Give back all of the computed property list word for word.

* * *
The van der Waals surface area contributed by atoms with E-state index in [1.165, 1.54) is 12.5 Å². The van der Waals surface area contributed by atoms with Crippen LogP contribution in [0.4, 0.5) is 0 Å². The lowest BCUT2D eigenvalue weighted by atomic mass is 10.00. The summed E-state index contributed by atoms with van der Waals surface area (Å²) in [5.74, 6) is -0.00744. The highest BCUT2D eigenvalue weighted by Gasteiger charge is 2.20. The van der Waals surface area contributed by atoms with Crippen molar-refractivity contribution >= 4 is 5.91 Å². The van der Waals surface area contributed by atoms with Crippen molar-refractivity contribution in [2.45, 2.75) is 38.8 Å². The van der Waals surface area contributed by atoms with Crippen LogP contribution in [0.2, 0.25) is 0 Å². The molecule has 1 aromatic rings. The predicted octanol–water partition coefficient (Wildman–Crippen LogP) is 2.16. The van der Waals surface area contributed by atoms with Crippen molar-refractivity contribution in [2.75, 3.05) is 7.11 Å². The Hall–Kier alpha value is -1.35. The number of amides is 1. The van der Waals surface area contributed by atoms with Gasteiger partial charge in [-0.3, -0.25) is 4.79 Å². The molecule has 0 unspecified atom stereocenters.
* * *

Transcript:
The van der Waals surface area contributed by atoms with E-state index in [1.165, 1.54) is 12.5 Å². The van der Waals surface area contributed by atoms with Crippen LogP contribution in [0.4, 0.5) is 0 Å². The lowest BCUT2D eigenvalue weighted by atomic mass is 10.00. The summed E-state index contributed by atoms with van der Waals surface area (Å²) in [5.74, 6) is -0.00744. The highest BCUT2D eigenvalue weighted by Gasteiger charge is 2.20. The van der Waals surface area contributed by atoms with Crippen molar-refractivity contribution >= 4 is 5.91 Å². The van der Waals surface area contributed by atoms with Crippen molar-refractivity contribution in [2.45, 2.75) is 38.8 Å². The van der Waals surface area contributed by atoms with Crippen LogP contribution in [0.2, 0.25) is 0 Å². The molecule has 1 aromatic rings. The predicted octanol–water partition coefficient (Wildman–Crippen LogP) is 2.16. The van der Waals surface area contributed by atoms with Crippen molar-refractivity contribution in [2.75, 3.05) is 7.11 Å². The Hall–Kier alpha value is -1.35. The number of amides is 1. The van der Waals surface area contributed by atoms with Gasteiger partial charge in [-0.3, -0.25) is 4.79 Å². The molecule has 0 unspecified atom stereocenters.